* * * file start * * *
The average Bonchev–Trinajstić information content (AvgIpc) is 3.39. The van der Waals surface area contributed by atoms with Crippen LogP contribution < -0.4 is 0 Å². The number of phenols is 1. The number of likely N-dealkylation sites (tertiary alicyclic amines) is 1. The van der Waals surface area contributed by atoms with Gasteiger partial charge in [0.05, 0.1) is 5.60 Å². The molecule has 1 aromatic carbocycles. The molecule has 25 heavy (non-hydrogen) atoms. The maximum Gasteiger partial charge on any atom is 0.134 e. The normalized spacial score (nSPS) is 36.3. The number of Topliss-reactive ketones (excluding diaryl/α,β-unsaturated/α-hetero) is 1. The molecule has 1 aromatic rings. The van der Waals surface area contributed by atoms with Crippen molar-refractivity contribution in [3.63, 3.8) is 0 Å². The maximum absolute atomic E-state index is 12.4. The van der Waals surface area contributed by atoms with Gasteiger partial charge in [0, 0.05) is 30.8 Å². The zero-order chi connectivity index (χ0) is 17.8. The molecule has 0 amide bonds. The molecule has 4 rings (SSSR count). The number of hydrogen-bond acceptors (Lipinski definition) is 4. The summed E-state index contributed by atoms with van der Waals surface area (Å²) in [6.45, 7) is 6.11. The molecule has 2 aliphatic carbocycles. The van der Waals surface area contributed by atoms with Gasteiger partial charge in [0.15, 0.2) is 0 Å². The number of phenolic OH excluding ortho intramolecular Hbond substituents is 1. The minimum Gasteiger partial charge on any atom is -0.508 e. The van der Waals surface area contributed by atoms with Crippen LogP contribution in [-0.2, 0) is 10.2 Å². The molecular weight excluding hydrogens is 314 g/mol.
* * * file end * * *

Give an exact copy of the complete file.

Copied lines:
The average Bonchev–Trinajstić information content (AvgIpc) is 3.39. The van der Waals surface area contributed by atoms with Crippen LogP contribution < -0.4 is 0 Å². The number of phenols is 1. The number of likely N-dealkylation sites (tertiary alicyclic amines) is 1. The van der Waals surface area contributed by atoms with Gasteiger partial charge in [0.05, 0.1) is 5.60 Å². The molecule has 1 aromatic carbocycles. The molecule has 25 heavy (non-hydrogen) atoms. The maximum Gasteiger partial charge on any atom is 0.134 e. The normalized spacial score (nSPS) is 36.3. The number of Topliss-reactive ketones (excluding diaryl/α,β-unsaturated/α-hetero) is 1. The molecule has 1 aromatic rings. The van der Waals surface area contributed by atoms with Crippen molar-refractivity contribution in [3.63, 3.8) is 0 Å². The maximum absolute atomic E-state index is 12.4. The van der Waals surface area contributed by atoms with Gasteiger partial charge in [0, 0.05) is 30.8 Å². The zero-order chi connectivity index (χ0) is 17.8. The molecule has 0 amide bonds. The molecule has 4 rings (SSSR count). The number of hydrogen-bond acceptors (Lipinski definition) is 4. The summed E-state index contributed by atoms with van der Waals surface area (Å²) in [6.45, 7) is 6.11. The molecule has 2 aliphatic carbocycles. The van der Waals surface area contributed by atoms with Gasteiger partial charge in [0.15, 0.2) is 0 Å². The number of phenolic OH excluding ortho intramolecular Hbond substituents is 1. The minimum Gasteiger partial charge on any atom is -0.508 e. The van der Waals surface area contributed by atoms with Crippen LogP contribution in [-0.2, 0) is 10.2 Å². The molecular weight excluding hydrogens is 314 g/mol.